Shopify enables businesses to adopt Multi-channel and Omni-channel commerce

While both strategies undoubtedly increase sales and improve customer experience, it's not a very easy process to set up. Businesses need to reach all the relevant channels, manage inventory & purchases across all, and develop tech infrastructure to streamline and invoke Omnichannel workflows. If only someone could enable this, right? Shopify and its ecosystem in a masterstroke of long-term vision, continuous development, and product prioritization developed integrations using which a merchant could sell across channels and invoke 'Omni'. Merchants could:

  • Create their own online stores
  • Embed buy buttons and checkout pages on their custom-made website/blog
  • List directly on marketplaces like Amazon and eBay, and social media platforms like Facebook and Instagram via Sales Channels.
  • Integrate offline/online via Shopify POS for brick and mortar use cases!
Shopify's product development timeline

3) Stick to your core competencies! For everything else outsource ⛴

Where its competitors live primarily off of subscription software revenue, Shopify's approach has always been to offer its easy-to-use website builder for as cheap as possible and monetize through growth in payments, shipping and financing instead. Both approaches have their merits and demerits:

  • The prior approach is faster to start, more predictable, but caps the upside a business can see when its merchants grow.
  • The latter (Shopify's approach) is slower to start, more volatile through its early years, but has tremendous upside in explosive growth along with your customers at scale!

And in a world obsessed with 'growth', Shopify has played its cards to perfection. So much so that nearly 70% of the company's revenue as of 2020 came from 'merchant solutions' and not software subscriptions!

Merchant solutions as the primary driver of revenue and growth! Source: Annual reports

Although Shopify's focus on merchant solutions is unique - what's most interesting is their partner-led approach in building key functionalities:

🧾 Payments: Powered by Stripe! In most geographies, Shopify payments is essentially a wrapper with Stripe underneath it. A transaction costs a merchant anywhere between 2-3% - over half of which goes to Stripe! That's over $1B of revenue per year lost to another company, despite having the ability to build a payment gateway. So why doesn't Shopify build payments itself? The answer is at the heart of the company's product-led philosophy and customer obsession. Partnering with Stripe gives Shopify's merchants a best-in-class experience and affords the company the ability to focus on what they are best at.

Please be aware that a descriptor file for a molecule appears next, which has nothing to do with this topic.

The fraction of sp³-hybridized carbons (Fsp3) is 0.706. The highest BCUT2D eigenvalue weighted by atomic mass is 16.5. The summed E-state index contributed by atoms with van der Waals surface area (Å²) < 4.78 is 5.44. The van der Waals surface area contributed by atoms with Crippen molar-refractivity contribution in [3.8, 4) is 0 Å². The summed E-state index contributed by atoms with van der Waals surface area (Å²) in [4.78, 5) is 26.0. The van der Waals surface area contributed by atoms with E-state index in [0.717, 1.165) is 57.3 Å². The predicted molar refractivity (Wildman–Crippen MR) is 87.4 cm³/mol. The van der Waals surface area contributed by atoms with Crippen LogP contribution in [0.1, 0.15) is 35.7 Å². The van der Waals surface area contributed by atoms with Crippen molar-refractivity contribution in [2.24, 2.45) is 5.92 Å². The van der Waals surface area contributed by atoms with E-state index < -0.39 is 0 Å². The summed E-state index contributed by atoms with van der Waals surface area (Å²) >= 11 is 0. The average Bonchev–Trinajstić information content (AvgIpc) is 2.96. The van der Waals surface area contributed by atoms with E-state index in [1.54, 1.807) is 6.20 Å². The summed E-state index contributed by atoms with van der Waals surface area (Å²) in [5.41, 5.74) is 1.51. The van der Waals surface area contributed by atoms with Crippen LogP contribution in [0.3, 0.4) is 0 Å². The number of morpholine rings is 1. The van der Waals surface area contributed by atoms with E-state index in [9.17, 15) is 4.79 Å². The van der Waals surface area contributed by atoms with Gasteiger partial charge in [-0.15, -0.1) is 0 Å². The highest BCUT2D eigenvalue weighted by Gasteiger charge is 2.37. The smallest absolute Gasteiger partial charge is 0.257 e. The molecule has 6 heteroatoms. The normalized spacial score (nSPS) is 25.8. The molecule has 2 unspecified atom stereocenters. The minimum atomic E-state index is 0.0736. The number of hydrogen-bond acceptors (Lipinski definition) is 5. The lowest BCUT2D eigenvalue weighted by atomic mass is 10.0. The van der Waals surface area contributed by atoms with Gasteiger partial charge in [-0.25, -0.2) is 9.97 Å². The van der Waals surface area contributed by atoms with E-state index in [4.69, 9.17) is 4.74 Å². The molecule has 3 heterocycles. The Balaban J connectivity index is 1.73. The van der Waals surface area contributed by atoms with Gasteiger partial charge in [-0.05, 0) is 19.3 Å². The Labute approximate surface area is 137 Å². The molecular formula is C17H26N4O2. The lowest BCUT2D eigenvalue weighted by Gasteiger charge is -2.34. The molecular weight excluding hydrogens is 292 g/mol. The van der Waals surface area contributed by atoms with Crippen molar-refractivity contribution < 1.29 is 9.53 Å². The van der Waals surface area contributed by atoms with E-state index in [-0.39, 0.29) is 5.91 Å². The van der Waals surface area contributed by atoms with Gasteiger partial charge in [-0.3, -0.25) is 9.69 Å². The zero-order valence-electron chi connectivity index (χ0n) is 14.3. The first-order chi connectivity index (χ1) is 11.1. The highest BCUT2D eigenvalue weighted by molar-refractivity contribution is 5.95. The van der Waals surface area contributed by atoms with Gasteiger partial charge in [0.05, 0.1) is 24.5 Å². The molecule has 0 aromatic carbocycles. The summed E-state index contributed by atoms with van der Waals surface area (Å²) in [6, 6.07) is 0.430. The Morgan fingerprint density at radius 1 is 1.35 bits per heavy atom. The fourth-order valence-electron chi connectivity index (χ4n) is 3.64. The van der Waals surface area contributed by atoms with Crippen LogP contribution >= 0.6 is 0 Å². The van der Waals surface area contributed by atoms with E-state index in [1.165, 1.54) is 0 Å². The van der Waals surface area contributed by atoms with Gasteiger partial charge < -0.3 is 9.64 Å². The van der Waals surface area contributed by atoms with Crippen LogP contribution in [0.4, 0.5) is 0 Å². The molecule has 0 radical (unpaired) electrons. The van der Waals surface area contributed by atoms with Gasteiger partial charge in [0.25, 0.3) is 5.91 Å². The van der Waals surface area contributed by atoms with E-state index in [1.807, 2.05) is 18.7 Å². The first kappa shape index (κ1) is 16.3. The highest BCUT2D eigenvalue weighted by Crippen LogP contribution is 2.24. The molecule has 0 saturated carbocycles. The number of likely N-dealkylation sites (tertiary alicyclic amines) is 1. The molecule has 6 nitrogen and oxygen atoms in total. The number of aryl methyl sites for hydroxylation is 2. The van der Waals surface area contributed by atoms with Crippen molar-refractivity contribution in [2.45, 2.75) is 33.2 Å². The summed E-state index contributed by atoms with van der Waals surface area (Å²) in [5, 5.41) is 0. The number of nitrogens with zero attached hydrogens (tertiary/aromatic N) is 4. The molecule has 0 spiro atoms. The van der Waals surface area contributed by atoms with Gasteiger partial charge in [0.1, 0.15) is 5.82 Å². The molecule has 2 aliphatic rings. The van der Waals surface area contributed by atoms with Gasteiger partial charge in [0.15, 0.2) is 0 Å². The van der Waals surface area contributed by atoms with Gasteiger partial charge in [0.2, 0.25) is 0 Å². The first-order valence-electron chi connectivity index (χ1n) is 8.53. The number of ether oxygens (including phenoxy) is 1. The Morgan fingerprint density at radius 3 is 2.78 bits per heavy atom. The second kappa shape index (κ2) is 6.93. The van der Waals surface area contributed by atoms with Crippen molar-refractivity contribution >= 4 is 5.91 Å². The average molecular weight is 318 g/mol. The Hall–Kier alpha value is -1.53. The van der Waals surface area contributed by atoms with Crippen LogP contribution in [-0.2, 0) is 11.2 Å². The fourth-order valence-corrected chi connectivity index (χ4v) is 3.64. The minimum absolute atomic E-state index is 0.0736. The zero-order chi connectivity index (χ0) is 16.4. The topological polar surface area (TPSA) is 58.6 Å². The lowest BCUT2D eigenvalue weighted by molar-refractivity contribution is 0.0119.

Even pre-covid (2019), Stripe might have made >$350M from its Shopify partnership. A number that might be closer to $1B today!

🚛 Fulfillment network: In June 2019, Shopify launched its Fulfillment Network for merchants looking to outsource fulfillment. Shopify outsources the actual job of fulfillment to its partner network of fulfillment centers dispersed across the United States to ensure merchants’ orders are delivered to buyers quickly and cost-effectively. Shopify itself has stuck to its core competency and has invested heavily in inventory-allocation technology, powered by machine learning, which can predict the closest fulfillment centers and optimal inventory quantities to be held at each location. Shopify will be allocating $1bn to that initiative over the next five years, attempting to get orders to end customers faster and cheaper than with other alternatives.

Shopify financials paint a picture of not just a large SaaS business but an even larger (and thriving) financial services and logistics giant!

What's next? ⏩

The Total Available Market (SMB) for Shopify is estimated to be 68-70M merchants indicating significant TAM penetration opportunities for Shopify's product-led growth engine (from a current 2.5%). With unprecedented growth in e-commerce and fundamental changes in how business is done, brought about by a global pandemic, Shopify must expand to remain the leader of the pack. Shopify plus and the battle with Magento for enterprise customers (Large brand TAM) is expected to be a priority while innovation in global inventory management capabilities, headless commerce, conversational commerce, and experience (AR, live listings, etc) is expected to take center stage.  The sky is the limit for Shopify, and we're excited to see how the company democratizes commerce and enables the little guys to take on the giants!